Well, I have rambled on for long enough and should go sew the belt to finish up this costume, but assuming I can have the photo shoot on the intended day, you can expect full costume pictures to be online next week!
Posted by Edelweiss Patterns on January 30, 2012
I am momentarily interrupting my previously scheduled “Diana Barry” Edwardian gown project by posting about my “new” vintage 1950s patterns! This past Christmas my dear family gave me one of the greatest presents I could have thought of – a gift certificate to So Vintage Patterns! So after spending many delightful hours poring over the many thousands of vintage patterns available, I chose three patterns which were all printed in the 1950s. Today, after many days of watching the mailbox, my patterns arrived! They are even more beautiful than how they looked online, and I can’t wait to try them out this spring!
I have been aware for the last year or so that the 1950s era is quickly becoming my favorite “wearable” costume era, so it’s not surprising that I chose three patterns within the same time period. But while these designs have a lot of similarities, I realized today that I managed to get all three main skirt styles from the 50s represented in these patterns – Advance 6896 has wide pleats at the top of the full skirt, Vogue 9114 has an even larger skirt silhoutte with lots of gathers, and Butterick 6835 boasts a bouffant circular skirt which fits smoothly into the bodice with a straight waist.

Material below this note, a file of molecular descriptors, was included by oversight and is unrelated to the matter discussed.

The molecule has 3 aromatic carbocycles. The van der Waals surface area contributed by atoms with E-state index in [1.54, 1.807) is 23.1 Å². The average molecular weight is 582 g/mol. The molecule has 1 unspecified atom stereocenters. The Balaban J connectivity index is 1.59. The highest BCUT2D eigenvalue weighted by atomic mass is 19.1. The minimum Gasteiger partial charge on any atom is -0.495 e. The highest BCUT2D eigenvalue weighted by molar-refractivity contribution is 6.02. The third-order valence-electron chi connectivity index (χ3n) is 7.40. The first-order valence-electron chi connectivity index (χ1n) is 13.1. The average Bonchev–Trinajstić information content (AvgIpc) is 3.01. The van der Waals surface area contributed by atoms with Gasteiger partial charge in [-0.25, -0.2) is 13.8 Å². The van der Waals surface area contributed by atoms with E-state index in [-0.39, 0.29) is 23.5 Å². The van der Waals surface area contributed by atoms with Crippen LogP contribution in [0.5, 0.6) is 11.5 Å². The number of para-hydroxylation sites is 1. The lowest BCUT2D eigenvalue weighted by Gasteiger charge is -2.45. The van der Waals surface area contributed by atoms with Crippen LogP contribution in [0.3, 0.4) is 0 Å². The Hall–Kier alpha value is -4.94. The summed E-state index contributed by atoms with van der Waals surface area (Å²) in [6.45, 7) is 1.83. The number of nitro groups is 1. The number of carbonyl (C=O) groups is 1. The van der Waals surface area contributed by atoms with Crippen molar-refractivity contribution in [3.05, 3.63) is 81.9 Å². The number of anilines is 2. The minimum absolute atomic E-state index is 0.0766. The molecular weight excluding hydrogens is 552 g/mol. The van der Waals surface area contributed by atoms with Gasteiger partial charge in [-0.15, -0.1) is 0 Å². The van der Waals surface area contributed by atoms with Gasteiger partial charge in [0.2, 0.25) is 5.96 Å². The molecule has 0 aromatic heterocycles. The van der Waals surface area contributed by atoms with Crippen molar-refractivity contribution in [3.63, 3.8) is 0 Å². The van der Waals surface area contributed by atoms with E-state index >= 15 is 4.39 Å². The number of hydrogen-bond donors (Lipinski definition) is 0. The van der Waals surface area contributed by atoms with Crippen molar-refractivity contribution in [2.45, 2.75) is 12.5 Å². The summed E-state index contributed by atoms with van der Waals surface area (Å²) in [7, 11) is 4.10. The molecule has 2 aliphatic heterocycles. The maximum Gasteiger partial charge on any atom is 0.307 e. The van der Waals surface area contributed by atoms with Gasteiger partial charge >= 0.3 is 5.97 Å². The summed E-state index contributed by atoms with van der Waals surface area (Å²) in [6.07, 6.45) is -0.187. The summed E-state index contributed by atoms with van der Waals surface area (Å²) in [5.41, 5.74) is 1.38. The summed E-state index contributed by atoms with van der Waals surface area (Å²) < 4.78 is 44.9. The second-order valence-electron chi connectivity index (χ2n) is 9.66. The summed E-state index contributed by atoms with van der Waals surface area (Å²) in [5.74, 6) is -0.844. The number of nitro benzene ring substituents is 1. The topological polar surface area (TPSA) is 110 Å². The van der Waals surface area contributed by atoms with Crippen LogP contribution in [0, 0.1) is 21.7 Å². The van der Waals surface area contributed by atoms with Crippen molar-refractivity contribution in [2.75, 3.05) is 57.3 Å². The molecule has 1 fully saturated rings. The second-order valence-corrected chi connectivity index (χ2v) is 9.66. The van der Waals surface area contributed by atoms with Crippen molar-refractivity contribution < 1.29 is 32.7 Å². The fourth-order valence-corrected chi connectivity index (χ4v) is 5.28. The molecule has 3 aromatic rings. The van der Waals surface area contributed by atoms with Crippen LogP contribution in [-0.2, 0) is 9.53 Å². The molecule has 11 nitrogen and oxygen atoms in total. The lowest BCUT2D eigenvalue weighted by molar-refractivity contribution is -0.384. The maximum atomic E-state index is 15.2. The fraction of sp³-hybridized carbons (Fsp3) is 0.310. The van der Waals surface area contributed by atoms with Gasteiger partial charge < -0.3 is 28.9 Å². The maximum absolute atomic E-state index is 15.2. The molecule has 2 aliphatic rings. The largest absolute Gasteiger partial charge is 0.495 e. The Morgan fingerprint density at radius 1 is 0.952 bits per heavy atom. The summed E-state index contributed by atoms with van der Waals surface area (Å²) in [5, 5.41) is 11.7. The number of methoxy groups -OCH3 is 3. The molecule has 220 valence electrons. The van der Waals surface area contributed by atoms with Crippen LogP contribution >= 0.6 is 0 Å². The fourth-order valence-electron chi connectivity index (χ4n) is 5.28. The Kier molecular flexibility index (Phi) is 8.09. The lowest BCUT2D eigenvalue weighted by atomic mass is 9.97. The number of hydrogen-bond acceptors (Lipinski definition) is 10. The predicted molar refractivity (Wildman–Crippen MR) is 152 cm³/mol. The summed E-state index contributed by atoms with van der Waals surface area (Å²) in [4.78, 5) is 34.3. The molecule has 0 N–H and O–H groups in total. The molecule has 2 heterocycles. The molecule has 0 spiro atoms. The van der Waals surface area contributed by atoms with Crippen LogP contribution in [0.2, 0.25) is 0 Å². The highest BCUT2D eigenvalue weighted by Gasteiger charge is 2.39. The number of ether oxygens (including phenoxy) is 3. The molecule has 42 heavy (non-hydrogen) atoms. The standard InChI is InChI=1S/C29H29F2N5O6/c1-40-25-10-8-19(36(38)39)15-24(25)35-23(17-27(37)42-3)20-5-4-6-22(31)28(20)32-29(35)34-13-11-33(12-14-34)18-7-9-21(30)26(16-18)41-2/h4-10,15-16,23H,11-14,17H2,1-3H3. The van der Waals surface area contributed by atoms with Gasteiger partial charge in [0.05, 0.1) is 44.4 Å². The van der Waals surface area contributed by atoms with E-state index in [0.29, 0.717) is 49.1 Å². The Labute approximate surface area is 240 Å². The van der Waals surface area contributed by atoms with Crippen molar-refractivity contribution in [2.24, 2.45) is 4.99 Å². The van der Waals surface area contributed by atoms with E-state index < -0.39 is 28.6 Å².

My first choice (Vogue 9114) was chosen partially due to the distinctive diagonal darts/release tucks, but I’m afraid the main reason was because of the lovely pink floral print on the dress illustration! I love that white hat and the long, trailing ribbon on the dress. Wouldn’t it make the perfect vintage Easter ensemble?
Look at that adorable pink dress! I can't wait to sew a dress from this pattern.
My favorite of the patterns (Butterick 6835) is simply darling! It has a flattering circular skirt and the most adorable bodice with a sloped midriff seam, pintucked upper bodice, and short or long raglan sleeves. I think the illustrated model in the light pink semi-sheer dress wears the prettiest outfit on the pattern cover. I would love to make this up in a dotted swiss, batiste, or cotton eyelet! And that fold down collar is so cute!
Then there’s Advance 6896 which was listed on the site as “So I Love Lucy“. Well, if there’s one thing that will sell me on a pattern it would be likening it to Lucille Ball’s dresses, and after careful inspection I definitely agree that this is very similar to some of her screen outfits. What makes this dress so “Lucy” is the shirtwaist dress, winged collar, but most importantly – those long, diagonal bust darts which were so uniquely placed make this almost an exact replica of a number of her costumes.
So after this slight diversion into 50s fashion, I will soon have my “Diana Barry” Edwardian film costume finished up. But just as soon I get it off the sewing table and into the closet, I will have an awful lot of 1950s dresses to look forward to!